Back to Business as Usual in Egypt

Can Omar Suleiman be anything more than Mubarak 2.0?

Although the mass protests are still continuing across Egypt, with millions of people calling for the ouster of President Mubarak as well as genuine constitutional changes, it seems that the stars could be aligning for Egypt to return to its repressive former self. As impossible as it is to believe, the organized opposition parties seem to be walking lockstep with the United States and Mubarak’s appointed VP Omar Suleiman in an effort to perhaps appease the bustling protests with superficial changes to a political system deeply mired in cronyism and repression.

The United States (and Israel) have a clear interest in maintaining a pliant Egyptian government that will not hesitate to protest the status quo in the Middle East. Thus, it comes as no surprise that the Americans have formally backed VP Suleiman to lead the government through a ‘transitional period’ while concurrently saying that an immediate ouster of Mubarak would endanger the democratic transition. Obama’s envoy to Egypt, Frank Wisner – who has deep ties to Egypt’s lobbying firms in Washington – has come out and said that Mubarak should be able to retain his post and former US VP Dick Cheney praised the Egyptian President for his work of suppression for the last 30 years.

Now Suleiman – who has a terribly long and dark history of cooperation with the CIA involving rendition of terrorism suspects and torture – seems to be at the helm of the Egyptian government with Mubarak more resembling the governing style of the Queen. Suleiman met with representatives of the opposition – including the Muslim Brotherhood, though Mohamad ElBaradei was not invited to participate – and uncorked some ideas for reform that lacked both substance and guarantees. Like his interview last Thursday, Suleiman provided little to ensure the protesters that actual change is on the horizon. Though it won over the support of the Muslim Brotherhood (surprisingly), the conference between Suleiman and the opposition has widely been received as a hollow act that is probably setting the stage for a Suleiman presidency in September. However, while Suleiman is not Mubarak, real change cannot be expected under him:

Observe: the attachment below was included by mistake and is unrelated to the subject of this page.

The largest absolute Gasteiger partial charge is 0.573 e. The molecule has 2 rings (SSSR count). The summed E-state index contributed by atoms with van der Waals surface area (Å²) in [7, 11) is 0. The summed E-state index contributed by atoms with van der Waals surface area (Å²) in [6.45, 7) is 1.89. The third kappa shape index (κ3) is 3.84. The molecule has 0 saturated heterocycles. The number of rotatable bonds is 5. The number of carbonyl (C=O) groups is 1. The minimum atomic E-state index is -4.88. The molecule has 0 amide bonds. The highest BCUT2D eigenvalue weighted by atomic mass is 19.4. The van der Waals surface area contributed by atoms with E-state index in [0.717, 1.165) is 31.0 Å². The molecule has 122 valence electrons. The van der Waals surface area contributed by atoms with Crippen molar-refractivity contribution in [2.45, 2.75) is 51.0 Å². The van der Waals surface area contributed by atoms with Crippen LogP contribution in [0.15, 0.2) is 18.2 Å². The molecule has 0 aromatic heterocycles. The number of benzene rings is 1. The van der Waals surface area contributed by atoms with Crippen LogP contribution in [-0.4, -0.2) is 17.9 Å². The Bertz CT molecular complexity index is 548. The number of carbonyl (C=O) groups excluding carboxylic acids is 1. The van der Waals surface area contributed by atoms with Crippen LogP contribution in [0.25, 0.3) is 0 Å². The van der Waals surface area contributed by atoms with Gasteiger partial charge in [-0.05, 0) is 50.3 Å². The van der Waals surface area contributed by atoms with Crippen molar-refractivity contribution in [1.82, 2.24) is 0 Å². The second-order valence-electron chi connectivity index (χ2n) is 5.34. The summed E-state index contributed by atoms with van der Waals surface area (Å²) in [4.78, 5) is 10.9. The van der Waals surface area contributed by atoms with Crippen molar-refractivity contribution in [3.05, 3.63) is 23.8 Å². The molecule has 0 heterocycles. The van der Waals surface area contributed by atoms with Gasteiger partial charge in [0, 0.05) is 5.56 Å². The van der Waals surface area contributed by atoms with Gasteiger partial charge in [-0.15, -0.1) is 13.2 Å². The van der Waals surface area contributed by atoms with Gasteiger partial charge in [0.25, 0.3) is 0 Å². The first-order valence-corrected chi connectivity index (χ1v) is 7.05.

“We should be realistic about who Sulaiman is,” the Carnegie Endowment for International Peace’s Michele Dunne warned. “He is no white knight, he has no record of being in favor of democratization, and he is associated with widespread human rights abuses. Putting him in charge of a transition to democracy is like leaving your wallet in the hands of a convicted thief.”

“For this to be credible at all, Sulaiman will need to be hemmed in by as many commitments as possible and will need to be watched very closely, Dunne told me. “It is critical that the U.S. administration support the Egyptian opposition now in getting those commitments from Sulaiman.”

Suleiman hardly seems to be a good choice for democracy, a fact seemingly proven by the release of several Wikileaks documents demonstrating the vice-president’s scathing view of the Brotherhood and the electoral success it achieved in 2005. Despite his proven and obvious flaws, it seems as though the man who collaborated with Israel and the US to divide the Palestinians and seal off Gaza will soon be officially at the head of Egypt. It is difficult to say whether the transition will help move Egypt closer to democracy or simply a change of faces within the same despotic institution, though some are already looking for ways to curb the growing power of Suleiman with the understanding that a Suleiman regime will too closely resemble the last 30 years: